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Invasive Species: Black Locust

Black Locust

(Robinia pseudoacacia)

*Established in Michigan*

Report this species:

Use the Midwest Invasive Species Information Network (MISIN) online reporting tool

- Or - download the MISIN smartphone app and report from your phone


Black locust leaves and flower clusters.

Photo courtesy of Robert Vidéki, Doronicum Kft., 

A cluster of slender, brown black locust seed pods. One is open, showing small, brown seeds.

Photo courtesy of Ohio State Weed Lab, The Ohio State University,

Black locust stems with pairs of sharp, red thorns.

Photo courtesy of Robert Vidéki, Doronicum Kft., 


  • Fast-growing tree that grows 40-100 feet high.
  • Compound leaves have 7 to 21 oval leaflets that are dark green on top and light green beneath.
  • Fragrant, white flowers hang in elongated clusters, blooming in May and June.
  • Black locust seed pods are flat, brown and 3 to 4 inches in length.
  • Twigs have ½ inch, paired thorns.

Habitat: This early-successional tree prefers sun and well-drained soils but will populate poor soils and disturbed areas including roadsides, open fields and forest openings.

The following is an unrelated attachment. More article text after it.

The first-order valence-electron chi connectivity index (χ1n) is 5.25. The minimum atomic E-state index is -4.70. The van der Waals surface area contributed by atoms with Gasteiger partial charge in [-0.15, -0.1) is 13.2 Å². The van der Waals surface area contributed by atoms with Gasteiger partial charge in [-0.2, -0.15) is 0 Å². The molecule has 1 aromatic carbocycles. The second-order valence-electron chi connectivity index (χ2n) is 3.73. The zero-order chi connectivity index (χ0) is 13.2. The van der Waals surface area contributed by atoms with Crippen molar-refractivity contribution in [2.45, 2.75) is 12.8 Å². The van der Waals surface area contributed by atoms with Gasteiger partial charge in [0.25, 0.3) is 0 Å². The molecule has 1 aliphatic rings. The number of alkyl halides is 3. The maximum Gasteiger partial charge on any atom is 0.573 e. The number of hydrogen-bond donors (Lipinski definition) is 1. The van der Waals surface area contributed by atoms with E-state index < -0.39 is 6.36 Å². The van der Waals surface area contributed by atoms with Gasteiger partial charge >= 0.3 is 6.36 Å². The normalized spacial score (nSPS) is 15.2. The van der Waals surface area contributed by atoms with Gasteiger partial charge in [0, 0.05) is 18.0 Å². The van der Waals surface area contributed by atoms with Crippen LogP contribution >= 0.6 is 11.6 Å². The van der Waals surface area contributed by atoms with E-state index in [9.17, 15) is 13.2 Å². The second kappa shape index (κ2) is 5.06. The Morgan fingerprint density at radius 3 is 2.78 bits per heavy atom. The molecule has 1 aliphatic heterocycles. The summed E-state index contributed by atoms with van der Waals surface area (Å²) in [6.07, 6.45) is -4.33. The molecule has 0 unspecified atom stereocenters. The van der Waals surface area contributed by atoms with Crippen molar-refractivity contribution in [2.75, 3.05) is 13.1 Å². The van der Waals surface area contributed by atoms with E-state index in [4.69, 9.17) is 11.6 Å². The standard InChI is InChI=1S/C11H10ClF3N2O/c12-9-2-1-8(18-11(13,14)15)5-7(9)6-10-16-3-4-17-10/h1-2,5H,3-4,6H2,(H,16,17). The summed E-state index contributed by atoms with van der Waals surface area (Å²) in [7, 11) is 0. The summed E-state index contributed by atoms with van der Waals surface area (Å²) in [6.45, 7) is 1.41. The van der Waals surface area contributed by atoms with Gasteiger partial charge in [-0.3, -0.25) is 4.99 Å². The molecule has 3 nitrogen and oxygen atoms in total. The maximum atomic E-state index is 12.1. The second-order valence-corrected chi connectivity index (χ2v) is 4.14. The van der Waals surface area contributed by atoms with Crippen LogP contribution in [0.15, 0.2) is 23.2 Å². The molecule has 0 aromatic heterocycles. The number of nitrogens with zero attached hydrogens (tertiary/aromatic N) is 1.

Native Range: Southeastern United States; on the lower slopes of the Appalachian Mountains, small populations along the slopes and forest edges of southern Illinois, Indiana and Missouri.

U.S. Distribution: Has been planted throughout the Midwest, West Coast and Texas for erosion control, fence posts and fixing nitrogen in the soil. 

Local Concern: Black locust spreads by root suckering and stump sprouting, forming dense colonies that shade prairies and forest openings, harming native vegetation. Black locust leaves, stems, bark and seeds are toxic to horses.


Black Locust Invasive Species Alert - Printable PDF

Best Control Practice Guide for Black Locust - This document provides in-depth information about black locust in the state of Michigan including identification, distribution, management and control options.